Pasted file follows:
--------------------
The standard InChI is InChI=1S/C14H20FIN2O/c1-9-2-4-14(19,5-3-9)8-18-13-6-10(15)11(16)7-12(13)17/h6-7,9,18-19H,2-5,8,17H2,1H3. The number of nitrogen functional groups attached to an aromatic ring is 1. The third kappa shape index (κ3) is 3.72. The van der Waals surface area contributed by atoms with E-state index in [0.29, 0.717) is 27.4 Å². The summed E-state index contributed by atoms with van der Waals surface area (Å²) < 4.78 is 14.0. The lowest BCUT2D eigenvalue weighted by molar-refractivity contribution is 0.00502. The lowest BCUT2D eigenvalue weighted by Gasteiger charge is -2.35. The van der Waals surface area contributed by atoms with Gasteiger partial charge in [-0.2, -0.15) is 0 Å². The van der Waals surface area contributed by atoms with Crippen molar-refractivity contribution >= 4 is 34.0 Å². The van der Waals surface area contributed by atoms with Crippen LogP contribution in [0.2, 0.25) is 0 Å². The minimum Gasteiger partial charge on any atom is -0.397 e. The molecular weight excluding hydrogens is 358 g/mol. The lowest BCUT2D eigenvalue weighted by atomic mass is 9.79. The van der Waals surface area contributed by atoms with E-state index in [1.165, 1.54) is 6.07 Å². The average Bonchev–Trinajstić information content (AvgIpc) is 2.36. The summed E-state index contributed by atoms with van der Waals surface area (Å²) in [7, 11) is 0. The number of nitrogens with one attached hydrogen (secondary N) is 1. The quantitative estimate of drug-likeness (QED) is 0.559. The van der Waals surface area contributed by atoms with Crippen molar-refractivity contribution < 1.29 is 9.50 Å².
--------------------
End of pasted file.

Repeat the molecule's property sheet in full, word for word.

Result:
The standard InChI is InChI=1S/C14H20FIN2O/c1-9-2-4-14(19,5-3-9)8-18-13-6-10(15)11(16)7-12(13)17/h6-7,9,18-19H,2-5,8,17H2,1H3. The number of nitrogen functional groups attached to an aromatic ring is 1. The third kappa shape index (κ3) is 3.72. The van der Waals surface area contributed by atoms with E-state index in [0.29, 0.717) is 27.4 Å². The summed E-state index contributed by atoms with van der Waals surface area (Å²) < 4.78 is 14.0. The lowest BCUT2D eigenvalue weighted by molar-refractivity contribution is 0.00502. The lowest BCUT2D eigenvalue weighted by Gasteiger charge is -2.35. The van der Waals surface area contributed by atoms with Gasteiger partial charge in [-0.2, -0.15) is 0 Å². The van der Waals surface area contributed by atoms with Crippen molar-refractivity contribution >= 4 is 34.0 Å². The van der Waals surface area contributed by atoms with Crippen LogP contribution in [0.2, 0.25) is 0 Å². The minimum Gasteiger partial charge on any atom is -0.397 e. The molecular weight excluding hydrogens is 358 g/mol. The lowest BCUT2D eigenvalue weighted by atomic mass is 9.79. The van der Waals surface area contributed by atoms with E-state index in [1.165, 1.54) is 6.07 Å². The average Bonchev–Trinajstić information content (AvgIpc) is 2.36. The summed E-state index contributed by atoms with van der Waals surface area (Å²) in [7, 11) is 0. The number of nitrogens with one attached hydrogen (secondary N) is 1. The quantitative estimate of drug-likeness (QED) is 0.559. The van der Waals surface area contributed by atoms with Crippen molar-refractivity contribution < 1.29 is 9.50 Å².